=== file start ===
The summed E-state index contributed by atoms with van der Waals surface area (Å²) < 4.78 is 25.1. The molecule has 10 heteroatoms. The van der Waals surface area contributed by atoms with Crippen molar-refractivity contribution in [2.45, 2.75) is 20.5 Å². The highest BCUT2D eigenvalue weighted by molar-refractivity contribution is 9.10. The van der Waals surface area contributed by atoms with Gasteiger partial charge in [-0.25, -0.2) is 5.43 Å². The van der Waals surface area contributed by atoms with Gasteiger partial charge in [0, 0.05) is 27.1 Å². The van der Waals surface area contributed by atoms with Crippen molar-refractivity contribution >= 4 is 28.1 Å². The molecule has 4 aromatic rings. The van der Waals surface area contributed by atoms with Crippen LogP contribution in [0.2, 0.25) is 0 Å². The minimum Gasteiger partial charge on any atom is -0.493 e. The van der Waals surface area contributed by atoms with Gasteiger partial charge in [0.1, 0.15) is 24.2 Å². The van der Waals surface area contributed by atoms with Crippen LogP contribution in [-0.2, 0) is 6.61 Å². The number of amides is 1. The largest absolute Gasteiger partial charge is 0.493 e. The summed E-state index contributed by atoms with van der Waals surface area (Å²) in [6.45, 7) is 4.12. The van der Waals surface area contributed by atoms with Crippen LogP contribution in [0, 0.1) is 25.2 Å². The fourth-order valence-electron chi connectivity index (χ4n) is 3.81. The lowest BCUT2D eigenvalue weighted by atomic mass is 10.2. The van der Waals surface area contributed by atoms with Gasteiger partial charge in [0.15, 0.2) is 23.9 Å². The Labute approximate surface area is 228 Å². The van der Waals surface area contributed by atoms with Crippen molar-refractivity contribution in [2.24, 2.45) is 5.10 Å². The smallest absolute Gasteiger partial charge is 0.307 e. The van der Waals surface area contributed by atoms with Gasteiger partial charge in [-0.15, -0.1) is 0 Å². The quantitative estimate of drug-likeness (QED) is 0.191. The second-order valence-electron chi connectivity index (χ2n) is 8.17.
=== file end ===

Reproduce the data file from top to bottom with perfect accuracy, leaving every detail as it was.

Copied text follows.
The summed E-state index contributed by atoms with van der Waals surface area (Å²) < 4.78 is 25.1. The molecule has 10 heteroatoms. The van der Waals surface area contributed by atoms with Crippen molar-refractivity contribution in [2.45, 2.75) is 20.5 Å². The highest BCUT2D eigenvalue weighted by molar-refractivity contribution is 9.10. The van der Waals surface area contributed by atoms with Gasteiger partial charge in [-0.25, -0.2) is 5.43 Å². The van der Waals surface area contributed by atoms with Gasteiger partial charge in [0, 0.05) is 27.1 Å². The van der Waals surface area contributed by atoms with Crippen molar-refractivity contribution >= 4 is 28.1 Å². The molecule has 4 aromatic rings. The van der Waals surface area contributed by atoms with Crippen LogP contribution in [0.2, 0.25) is 0 Å². The minimum Gasteiger partial charge on any atom is -0.493 e. The van der Waals surface area contributed by atoms with Gasteiger partial charge in [0.1, 0.15) is 24.2 Å². The van der Waals surface area contributed by atoms with Crippen LogP contribution in [-0.2, 0) is 6.61 Å². The number of amides is 1. The largest absolute Gasteiger partial charge is 0.493 e. The summed E-state index contributed by atoms with van der Waals surface area (Å²) in [6.45, 7) is 4.12. The van der Waals surface area contributed by atoms with Crippen LogP contribution in [0, 0.1) is 25.2 Å². The fourth-order valence-electron chi connectivity index (χ4n) is 3.81. The lowest BCUT2D eigenvalue weighted by atomic mass is 10.2. The van der Waals surface area contributed by atoms with Gasteiger partial charge in [0.15, 0.2) is 23.9 Å². The Labute approximate surface area is 228 Å². The van der Waals surface area contributed by atoms with Crippen molar-refractivity contribution in [2.24, 2.45) is 5.10 Å². The smallest absolute Gasteiger partial charge is 0.307 e. The van der Waals surface area contributed by atoms with Gasteiger partial charge in [-0.15, -0.1) is 0 Å². The quantitative estimate of drug-likeness (QED) is 0.191. The second-order valence-electron chi connectivity index (χ2n) is 8.17.